“The century experiment: the first twenty years of UC Davis’ Mediterranean agroecological experiment” available online!

This manuscript comes with a large 20-year dataset characterizing various physicochemical soil and crop productivity parameters over a twenty-year period at UC Davis’ long-term agricultural experiment station, otherwise known as “Russell Ranch”. Abstract. The Century Experiment at the Russell Ranch Sustainable Agriculture Facility at the University of California, Davis provides long-term agroecological data from row…

Wildlife responses to restoration article submitted to Journal of Applied Ecology

Restorationists often hope and expect that wildlife will increase in abundance and diversity when “native” habitats are restored, but this assumption has not been well-investigated for most wildlife species, particularly in grasslands, and even more so in the Central Valley of California. From 2014 to 2015 I conducted a rather ambitious spatiotemporally replicated natural experiment investigating wildlife…

Rodents, Snakes, and Raptors, oh my!

Wildlife responses to grassland restoration are perhaps more complex and less predictable than previously thought. I gave the most complete presentation of the results of my wildlife-grassland restoration research in an invited talk to the Sacramento-Shasta Chapter of The Wildlife Society (Invited Talk Flyer) at end of August, and the presentation can be found here. While more analyses…

Persistent asymmetrical priority effects in a California grassland restoration experiment article officially out!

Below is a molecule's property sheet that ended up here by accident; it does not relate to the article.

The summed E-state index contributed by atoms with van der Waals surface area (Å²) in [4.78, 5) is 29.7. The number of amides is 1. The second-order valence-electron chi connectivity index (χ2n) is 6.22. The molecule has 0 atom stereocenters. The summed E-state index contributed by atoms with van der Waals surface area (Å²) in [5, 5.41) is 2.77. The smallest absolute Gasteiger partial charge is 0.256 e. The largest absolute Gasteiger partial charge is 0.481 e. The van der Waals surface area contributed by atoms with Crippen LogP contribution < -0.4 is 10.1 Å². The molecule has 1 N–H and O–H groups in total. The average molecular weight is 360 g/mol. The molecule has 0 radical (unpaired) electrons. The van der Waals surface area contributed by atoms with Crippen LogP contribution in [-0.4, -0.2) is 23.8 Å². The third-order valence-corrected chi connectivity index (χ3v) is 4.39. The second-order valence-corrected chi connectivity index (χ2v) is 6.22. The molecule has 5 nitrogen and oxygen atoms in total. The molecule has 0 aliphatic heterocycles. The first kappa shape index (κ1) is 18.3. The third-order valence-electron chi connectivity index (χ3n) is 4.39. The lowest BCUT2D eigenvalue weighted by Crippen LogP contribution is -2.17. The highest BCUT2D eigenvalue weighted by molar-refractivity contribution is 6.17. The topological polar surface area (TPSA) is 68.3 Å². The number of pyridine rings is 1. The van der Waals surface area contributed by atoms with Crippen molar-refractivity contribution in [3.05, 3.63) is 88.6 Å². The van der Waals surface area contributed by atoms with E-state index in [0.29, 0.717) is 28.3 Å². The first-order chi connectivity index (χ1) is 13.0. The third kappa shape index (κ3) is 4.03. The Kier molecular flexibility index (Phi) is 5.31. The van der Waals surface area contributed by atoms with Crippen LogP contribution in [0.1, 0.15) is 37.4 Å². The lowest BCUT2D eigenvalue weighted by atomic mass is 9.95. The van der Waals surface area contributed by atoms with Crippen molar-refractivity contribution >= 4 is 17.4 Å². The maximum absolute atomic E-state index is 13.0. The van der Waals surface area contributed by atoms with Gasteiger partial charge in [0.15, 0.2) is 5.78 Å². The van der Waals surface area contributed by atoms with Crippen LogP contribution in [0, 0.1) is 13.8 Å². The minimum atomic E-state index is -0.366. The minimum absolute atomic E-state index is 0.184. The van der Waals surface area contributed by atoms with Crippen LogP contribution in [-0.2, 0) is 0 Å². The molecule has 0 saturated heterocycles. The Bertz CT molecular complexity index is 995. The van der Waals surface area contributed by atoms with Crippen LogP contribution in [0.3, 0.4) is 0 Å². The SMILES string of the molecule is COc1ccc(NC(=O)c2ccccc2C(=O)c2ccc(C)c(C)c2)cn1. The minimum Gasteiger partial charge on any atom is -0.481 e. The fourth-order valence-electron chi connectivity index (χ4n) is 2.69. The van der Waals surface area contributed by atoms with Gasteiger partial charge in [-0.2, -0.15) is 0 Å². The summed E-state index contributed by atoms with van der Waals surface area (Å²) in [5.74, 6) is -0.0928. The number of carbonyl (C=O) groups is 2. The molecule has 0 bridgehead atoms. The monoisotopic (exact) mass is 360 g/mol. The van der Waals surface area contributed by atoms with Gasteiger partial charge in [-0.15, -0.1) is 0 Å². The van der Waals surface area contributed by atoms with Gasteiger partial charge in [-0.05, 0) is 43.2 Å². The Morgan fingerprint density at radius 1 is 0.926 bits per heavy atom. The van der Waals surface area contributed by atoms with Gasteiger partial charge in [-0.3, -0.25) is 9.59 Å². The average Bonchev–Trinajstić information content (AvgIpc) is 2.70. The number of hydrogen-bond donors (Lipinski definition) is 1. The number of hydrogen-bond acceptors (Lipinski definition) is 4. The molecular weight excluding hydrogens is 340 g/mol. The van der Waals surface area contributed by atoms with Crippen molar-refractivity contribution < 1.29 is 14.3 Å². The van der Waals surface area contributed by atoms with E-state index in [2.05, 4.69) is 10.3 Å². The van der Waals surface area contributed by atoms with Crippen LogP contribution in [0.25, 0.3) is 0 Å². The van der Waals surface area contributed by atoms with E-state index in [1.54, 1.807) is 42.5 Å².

Our paper entitled “Persistent asymmetrical priority effects in a California grassland restoration experiment” is now published online with Ecological Applications! You can find the full text here, Persistent asymmetrical priority effects in a California grassland restoration experiment, or download PDF here, and the archived dataset here, Dataset. Citation: Werner CM, Vaughn KJ, Stuble KL, Wolf K, Young TP. 2016. Persistent asymmetrical priority effects in a California grassland restoration…

Accepted for publication: Compatibility of livestock grazing and recreational use on coastal California public lands: Importance, interactions, and management solutions

This paper was accepted by Rangeland Ecology & Management on 8/18/2016 and should be published and available online shortly. Once available, I will post the manuscript here! As livestock grazing increasingly moves onto public lands and into public view, potential for conflicts between livestock and recreationists in particular have also increased, and in some cases,…

Rancher-to-Rancher at Sierra Foothills Conservancy

I was lucky enough to spend last Saturday with the Rancher-to-Rancher program and my good friend and Cowboy Conservationist Kent Reeves at the stunningly beautiful Sierra Foothills Conservancy. Peter Donovan, founder of the Soil Carbon Coalition, wrote up a great summary of how livestock are being used as a beneficial tool to manage vegetation and soils…

Restoration is Best for Wildlife, Right?

Double whammy in the Winter 2016 issue of California Native Grassland Association’s publication, Grasslands! This issue contains an article I wrote about the overall results of my study comparing wildlife in restored and unrestored grasslands in the Central Valley of California (see A Comparative Study for a recap), as well as a one-page biographical piece on yours truly. Download the…

Restoration is best for wildlife, right?